I taught an introductory Java session on generics, and of course demonstrated the shorthand introduced in Java SE 7 for instantiating an instance of a generic type:
This inference is very friendly, especially when we get into more complex collections:
Not only the key and value type of the map, but the type of object stored in the collection used for the value type can be inferred.
Of course, sometimes this inference breaks down. It so happens I ran across an interesting example of this. Imagine populating a set from a list, so as to speed up random access and remove duplicates. Something like this will work:
However, this runs into trouble if the list could be
constructor will not just return an empty set but will throw
NullPointerException. So we need to guard against
null here. Of course,
like all good programmers, we seize the chance to use a ternary operator
because ternary operators are cool.
And here’s where inference breaks down. Because this is no longer a simple
assignment, the statement
new HashSet<>() can no longer use the left hand
side in order to infer the type. As a result, we get that friendly error
Type mismatch: cannot convert from HashSet<capture#1-of ? extends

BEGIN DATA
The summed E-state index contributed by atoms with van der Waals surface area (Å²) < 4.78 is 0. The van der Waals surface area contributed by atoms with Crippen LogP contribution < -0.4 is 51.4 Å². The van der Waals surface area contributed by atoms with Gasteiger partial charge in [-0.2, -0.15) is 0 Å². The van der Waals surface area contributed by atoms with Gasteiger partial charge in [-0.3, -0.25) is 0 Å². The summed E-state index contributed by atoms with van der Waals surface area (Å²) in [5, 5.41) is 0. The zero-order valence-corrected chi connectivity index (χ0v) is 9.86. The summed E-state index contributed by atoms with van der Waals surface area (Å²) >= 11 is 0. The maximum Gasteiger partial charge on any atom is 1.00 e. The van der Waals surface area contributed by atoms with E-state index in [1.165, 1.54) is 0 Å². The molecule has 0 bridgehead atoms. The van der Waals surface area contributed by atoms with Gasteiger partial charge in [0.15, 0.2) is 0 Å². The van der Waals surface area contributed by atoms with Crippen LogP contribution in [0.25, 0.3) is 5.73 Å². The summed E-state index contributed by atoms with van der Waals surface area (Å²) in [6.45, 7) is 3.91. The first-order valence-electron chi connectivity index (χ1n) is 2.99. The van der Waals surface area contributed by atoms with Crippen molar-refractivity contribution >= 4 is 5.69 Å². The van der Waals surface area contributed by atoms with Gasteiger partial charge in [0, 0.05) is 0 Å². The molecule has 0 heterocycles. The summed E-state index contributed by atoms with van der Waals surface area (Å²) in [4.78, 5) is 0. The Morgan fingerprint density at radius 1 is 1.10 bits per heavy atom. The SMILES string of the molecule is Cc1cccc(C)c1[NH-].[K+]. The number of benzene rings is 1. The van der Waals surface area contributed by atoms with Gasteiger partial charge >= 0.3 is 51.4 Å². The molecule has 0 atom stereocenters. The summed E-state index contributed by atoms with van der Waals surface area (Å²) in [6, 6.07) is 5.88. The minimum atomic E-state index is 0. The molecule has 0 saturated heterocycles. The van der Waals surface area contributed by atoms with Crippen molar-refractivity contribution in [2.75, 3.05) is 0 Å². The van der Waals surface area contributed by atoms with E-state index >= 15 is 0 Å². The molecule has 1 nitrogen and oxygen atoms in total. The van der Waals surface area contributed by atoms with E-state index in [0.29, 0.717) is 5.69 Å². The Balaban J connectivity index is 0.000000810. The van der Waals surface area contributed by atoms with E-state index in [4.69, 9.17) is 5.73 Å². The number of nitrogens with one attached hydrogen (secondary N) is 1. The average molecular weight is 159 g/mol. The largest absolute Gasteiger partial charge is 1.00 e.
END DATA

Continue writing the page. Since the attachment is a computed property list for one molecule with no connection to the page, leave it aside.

Object> to Set<String>”. What’s especially interesting is that inference
breaks down even though the compiler knows that an object of type
Set<String> is what is needed in order to gain agreement of types. The rules
for inference are written to be conservative by doing nothing when
an invalid inference might cause issues, while the compiler’s type checking is
also conservative in what it considers to be matching types.
Also interesting is that we only get that error message for the
HashSet<>(). The statement
new HashSet<>(list) that uses the list to
populate the set works just fine. This is because the inference is completed
list parameter. Here’s the constructor:
List<String> that we pass in gets captured as
Collection<? extends String>
and this means that
E is bound to
String, so all is well.
As a result, we wind up with the perfectly valid, if a little funny looking:
Of course, I imagine most Java programmers do what I do, which is try to use the shortcut and then add the type parameter when the compiler complains. Following the rule about not meddling in the affairs of compilers (subtle; quick to anger), normally I would just fix it without trying very hard to understand why the compiler liked or didn’t like things done in a certain way. But this one was such a strange case I figured it was worth a longer look.